Concrete Quarterly

Lasting impression


I often try to visit buildings by foot or bicycle so I can understand the context. When I was at university I cycled up to Montjuïc in Barcelona to see the Joan Miró Foundation (1) by Josep Lluís Sert (1975). It made an immediate impression on me.

It has this very heroic presence on the hill, with these clear Corbusian influences and primary geometries. From certain viewpoints, it is almost fortress-like. Yet it is an incredibly welcoming and humane place to visit. Single and double-height volumes intersperse with terraces, so you flow from inside to outside. It has an almost domestic quality – there’s something about the balance of the concrete, terracotta tiles, timber furniture, and the artworks as well, that all feels extremely harmonious.

This was the second collaboration between Sert and Miró, following the artist’s studio (2) in Palma, Mallorca (1956). You see a number of the same themes here: again, it has these heroic, primary forms, but when you’re up close the concrete is very delicately boardmarked and handcrafted, and you suddenly relate to the building in a much more intimate way, understanding the endeavour that’s gone into it. The expressive rooflights, which are subtly arced and almost scoop light into the gallery spaces, were a big influence when we were doing the Weston Visitor Centre (2018). With both of the Miró buildings, concrete brings a sense of personality but stays in the background so the artwork has its own presence.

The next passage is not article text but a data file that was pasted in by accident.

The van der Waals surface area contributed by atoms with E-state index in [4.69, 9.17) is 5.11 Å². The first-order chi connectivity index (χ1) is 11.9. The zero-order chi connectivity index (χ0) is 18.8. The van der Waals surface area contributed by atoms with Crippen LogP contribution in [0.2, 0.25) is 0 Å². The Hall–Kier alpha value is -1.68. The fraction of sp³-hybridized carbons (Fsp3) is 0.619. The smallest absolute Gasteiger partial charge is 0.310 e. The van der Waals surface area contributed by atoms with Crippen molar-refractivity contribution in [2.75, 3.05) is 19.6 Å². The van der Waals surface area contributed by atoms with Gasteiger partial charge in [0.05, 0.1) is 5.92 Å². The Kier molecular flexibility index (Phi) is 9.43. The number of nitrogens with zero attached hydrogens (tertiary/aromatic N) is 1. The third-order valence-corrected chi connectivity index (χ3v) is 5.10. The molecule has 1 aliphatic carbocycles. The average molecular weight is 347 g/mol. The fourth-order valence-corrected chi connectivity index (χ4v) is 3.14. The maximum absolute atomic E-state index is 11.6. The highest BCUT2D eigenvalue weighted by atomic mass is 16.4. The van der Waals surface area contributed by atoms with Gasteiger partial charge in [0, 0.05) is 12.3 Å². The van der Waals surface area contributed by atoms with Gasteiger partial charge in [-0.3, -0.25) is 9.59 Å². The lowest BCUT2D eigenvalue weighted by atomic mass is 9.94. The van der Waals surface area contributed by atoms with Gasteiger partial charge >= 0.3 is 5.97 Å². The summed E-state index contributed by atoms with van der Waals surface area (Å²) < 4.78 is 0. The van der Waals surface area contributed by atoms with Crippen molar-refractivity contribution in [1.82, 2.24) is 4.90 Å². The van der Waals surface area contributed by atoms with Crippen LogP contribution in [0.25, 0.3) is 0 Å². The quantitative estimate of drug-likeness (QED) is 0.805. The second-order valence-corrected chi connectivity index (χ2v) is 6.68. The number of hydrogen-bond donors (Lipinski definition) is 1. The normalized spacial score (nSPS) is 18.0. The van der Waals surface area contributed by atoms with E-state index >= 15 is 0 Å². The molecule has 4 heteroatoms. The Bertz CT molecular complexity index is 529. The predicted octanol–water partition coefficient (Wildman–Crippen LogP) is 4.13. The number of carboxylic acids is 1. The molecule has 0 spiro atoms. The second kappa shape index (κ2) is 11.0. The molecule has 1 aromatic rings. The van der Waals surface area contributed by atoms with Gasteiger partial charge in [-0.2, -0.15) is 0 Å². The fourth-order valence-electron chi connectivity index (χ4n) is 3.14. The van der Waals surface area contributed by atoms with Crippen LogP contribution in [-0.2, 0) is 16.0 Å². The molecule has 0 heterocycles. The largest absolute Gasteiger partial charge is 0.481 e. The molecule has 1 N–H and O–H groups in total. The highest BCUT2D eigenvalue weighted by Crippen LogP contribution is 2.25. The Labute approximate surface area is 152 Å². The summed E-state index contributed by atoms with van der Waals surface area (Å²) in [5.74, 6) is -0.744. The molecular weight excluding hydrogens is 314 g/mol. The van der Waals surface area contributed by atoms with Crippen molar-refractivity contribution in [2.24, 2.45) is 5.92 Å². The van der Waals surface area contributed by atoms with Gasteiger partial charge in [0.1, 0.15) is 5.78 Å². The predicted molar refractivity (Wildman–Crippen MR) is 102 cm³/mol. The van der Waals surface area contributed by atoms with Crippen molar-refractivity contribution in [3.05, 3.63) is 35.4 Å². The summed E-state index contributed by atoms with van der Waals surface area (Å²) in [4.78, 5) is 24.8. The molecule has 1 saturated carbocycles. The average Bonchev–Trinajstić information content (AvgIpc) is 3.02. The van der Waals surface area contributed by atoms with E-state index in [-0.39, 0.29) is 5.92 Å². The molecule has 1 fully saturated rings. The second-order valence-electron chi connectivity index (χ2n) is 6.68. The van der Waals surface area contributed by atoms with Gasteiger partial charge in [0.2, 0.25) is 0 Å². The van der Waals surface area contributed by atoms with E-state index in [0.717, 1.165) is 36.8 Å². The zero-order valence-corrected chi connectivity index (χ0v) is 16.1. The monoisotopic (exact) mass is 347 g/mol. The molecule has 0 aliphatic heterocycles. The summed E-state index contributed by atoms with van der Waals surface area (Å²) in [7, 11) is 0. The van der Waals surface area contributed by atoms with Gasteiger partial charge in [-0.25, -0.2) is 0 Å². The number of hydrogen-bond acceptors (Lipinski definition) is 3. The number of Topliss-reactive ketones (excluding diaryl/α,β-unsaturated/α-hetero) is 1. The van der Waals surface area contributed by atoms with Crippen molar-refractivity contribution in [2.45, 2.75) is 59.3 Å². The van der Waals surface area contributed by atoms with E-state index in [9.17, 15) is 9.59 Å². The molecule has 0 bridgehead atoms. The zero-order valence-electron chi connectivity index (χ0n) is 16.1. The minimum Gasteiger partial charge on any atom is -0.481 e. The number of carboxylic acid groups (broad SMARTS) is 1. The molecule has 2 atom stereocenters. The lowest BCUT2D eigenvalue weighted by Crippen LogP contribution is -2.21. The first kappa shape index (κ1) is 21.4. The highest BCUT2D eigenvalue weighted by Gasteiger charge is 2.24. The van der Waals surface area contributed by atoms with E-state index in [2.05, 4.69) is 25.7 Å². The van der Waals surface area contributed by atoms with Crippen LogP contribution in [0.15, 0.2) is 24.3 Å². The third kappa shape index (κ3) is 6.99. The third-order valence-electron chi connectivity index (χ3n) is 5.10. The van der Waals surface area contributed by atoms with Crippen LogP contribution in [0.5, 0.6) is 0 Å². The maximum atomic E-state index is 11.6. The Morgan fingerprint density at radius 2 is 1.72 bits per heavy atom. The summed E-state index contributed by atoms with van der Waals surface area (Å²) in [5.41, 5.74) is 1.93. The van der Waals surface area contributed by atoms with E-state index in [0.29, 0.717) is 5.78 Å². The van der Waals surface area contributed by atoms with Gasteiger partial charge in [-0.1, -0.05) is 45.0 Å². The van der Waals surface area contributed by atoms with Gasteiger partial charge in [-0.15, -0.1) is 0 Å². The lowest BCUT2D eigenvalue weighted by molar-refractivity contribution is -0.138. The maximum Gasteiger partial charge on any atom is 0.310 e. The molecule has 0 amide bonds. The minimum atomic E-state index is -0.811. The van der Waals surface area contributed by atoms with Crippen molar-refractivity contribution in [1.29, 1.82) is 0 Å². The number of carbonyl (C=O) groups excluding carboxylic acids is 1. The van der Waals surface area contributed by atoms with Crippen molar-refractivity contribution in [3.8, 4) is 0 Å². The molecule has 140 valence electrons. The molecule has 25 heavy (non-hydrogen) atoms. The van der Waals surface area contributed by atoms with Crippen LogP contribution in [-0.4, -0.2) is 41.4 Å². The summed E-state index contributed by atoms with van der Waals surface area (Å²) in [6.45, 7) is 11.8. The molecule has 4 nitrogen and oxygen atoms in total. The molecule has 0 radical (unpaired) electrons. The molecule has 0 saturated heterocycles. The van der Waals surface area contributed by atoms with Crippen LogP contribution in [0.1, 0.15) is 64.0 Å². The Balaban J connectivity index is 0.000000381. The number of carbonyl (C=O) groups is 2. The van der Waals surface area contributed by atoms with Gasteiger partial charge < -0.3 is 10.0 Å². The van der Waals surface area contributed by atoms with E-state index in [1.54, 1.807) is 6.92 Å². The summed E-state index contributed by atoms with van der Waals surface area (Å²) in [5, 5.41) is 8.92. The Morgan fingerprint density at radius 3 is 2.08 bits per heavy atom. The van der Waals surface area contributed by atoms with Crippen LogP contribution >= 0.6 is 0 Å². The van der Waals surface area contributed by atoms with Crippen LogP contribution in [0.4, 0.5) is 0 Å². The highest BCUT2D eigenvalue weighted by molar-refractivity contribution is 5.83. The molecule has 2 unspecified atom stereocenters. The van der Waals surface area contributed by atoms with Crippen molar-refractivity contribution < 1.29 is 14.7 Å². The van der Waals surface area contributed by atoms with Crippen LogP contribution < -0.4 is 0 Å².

Alvaro Siza’s Leça swimming pool complex (3) (1966) is another building I cycled to, north from Porto along the progressively wild Atlantic coast. It could easily have felt like a brutal response to the coastline, but it’s such a subtle project. Tonally the materials chime so strongly with the rock formations.

I don’t know how much was intentional, but the way that the concrete, copper and timber have all weathered, they don’t try to compete – they are just in conversation with a stunning landscape.

Fergus Feilden is a director at Feilden Fowles Architects